"You can't ignore it," said Terry Golesworthy, president of The Customer Respect Group, a research and consultancy firm. "It's the channel to the audience you are struggling to reach.

Also, there are lessons in communication that bankers can learn from Snapchat, similar to learning to get a point across in 140 characters for Twitter.

The trend toward short videos and transparent social messages on Snapchat — or whatever popular app comes next — is only getting stronger, said Stessa Cohen, a research director at Gartner.

"Banks need to understand how these things work," said Cohen.

It is also a great playground because the stakes are low. The content is temporary and, unlike so many other social media platforms, the number of followers a user has is not published.

"You are not going to be embarrassed if you don't get traction," Nichols said.

Snapchat, like any newer platform, requires some fresh thinking of bankers. Snapchat messages are intended to disappear. That raises compliance questions for banks that have to record communications. Also, visuals take center stage on the app — for an industry that sells intangible products and services, and historically, has relied on corporate-looking stock imagery, that's not a strong suit.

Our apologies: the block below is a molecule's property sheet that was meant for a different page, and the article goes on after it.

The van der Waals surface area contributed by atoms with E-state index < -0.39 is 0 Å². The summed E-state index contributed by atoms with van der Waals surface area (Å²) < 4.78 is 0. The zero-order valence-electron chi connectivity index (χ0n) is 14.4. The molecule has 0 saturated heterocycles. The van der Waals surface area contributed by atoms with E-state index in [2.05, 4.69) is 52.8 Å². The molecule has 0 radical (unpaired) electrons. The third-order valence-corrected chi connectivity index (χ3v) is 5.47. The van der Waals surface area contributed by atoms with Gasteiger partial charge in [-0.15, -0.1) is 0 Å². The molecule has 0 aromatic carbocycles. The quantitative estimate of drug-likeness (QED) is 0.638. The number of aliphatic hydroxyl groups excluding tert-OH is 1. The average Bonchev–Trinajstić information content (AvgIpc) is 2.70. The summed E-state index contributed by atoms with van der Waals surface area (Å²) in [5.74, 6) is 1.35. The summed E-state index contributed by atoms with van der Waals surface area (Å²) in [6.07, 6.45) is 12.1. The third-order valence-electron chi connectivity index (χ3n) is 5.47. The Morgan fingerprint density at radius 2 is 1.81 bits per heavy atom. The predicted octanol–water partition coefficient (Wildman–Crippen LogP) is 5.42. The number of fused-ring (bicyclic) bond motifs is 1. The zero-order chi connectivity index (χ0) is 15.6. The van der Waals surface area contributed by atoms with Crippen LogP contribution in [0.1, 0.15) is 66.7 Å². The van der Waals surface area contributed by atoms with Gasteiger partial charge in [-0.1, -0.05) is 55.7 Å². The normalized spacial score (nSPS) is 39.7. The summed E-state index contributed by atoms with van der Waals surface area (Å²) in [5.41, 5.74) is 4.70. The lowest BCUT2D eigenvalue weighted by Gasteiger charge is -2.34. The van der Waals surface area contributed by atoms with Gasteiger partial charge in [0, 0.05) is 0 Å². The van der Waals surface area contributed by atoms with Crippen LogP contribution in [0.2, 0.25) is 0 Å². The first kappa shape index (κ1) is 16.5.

"There are only so many pictures of money you can show," Nichols said.

Using the app as a recruitment tool is an easy initial use case for a bank, Golesworthy said. Banks can use Snapchat as a modern — and visual — "About Us" section to woo young talent

"Recruitment is the easy place to play now," he said.

Already Citi, has been using Spectacles — sunglasses sold by Snap to record things — to offer a glimpse of what life is like at the bank.

Citi equipped a handful of employees with the sunglasses to record short videos of their days. The big idea, of course, is to show off the culture in a different manner than reading about it or hearing about it from someone else. After all, banks are struggling to recruit younger talent.